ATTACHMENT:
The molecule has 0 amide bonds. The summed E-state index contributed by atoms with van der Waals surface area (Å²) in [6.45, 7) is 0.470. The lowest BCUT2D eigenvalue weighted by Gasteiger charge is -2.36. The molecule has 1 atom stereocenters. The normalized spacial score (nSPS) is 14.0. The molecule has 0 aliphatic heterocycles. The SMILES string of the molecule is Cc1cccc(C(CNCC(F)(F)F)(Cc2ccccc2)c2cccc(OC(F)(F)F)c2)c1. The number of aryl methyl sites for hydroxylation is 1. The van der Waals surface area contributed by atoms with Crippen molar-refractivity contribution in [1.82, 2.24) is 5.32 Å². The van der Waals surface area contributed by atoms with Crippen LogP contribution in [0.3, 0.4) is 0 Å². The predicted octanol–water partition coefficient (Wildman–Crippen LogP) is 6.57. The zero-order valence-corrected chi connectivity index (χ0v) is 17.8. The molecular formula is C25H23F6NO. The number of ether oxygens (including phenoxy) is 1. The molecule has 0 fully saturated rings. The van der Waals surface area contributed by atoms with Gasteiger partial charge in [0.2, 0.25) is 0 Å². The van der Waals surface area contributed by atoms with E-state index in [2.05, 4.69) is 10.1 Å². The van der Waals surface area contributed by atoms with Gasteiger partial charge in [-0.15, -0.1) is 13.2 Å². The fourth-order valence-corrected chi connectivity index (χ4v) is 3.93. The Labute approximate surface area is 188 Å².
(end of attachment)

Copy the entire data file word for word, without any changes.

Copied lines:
The molecule has 0 amide bonds. The summed E-state index contributed by atoms with van der Waals surface area (Å²) in [6.45, 7) is 0.470. The lowest BCUT2D eigenvalue weighted by Gasteiger charge is -2.36. The molecule has 1 atom stereocenters. The normalized spacial score (nSPS) is 14.0. The molecule has 0 aliphatic heterocycles. The SMILES string of the molecule is Cc1cccc(C(CNCC(F)(F)F)(Cc2ccccc2)c2cccc(OC(F)(F)F)c2)c1. The number of aryl methyl sites for hydroxylation is 1. The van der Waals surface area contributed by atoms with Crippen molar-refractivity contribution in [1.82, 2.24) is 5.32 Å². The van der Waals surface area contributed by atoms with Crippen LogP contribution in [0.3, 0.4) is 0 Å². The predicted octanol–water partition coefficient (Wildman–Crippen LogP) is 6.57. The zero-order valence-corrected chi connectivity index (χ0v) is 17.8. The molecular formula is C25H23F6NO. The number of ether oxygens (including phenoxy) is 1. The molecule has 0 fully saturated rings. The van der Waals surface area contributed by atoms with Gasteiger partial charge in [0.2, 0.25) is 0 Å². The van der Waals surface area contributed by atoms with E-state index in [2.05, 4.69) is 10.1 Å². The van der Waals surface area contributed by atoms with Gasteiger partial charge in [-0.15, -0.1) is 13.2 Å². The fourth-order valence-corrected chi connectivity index (χ4v) is 3.93. The Labute approximate surface area is 188 Å².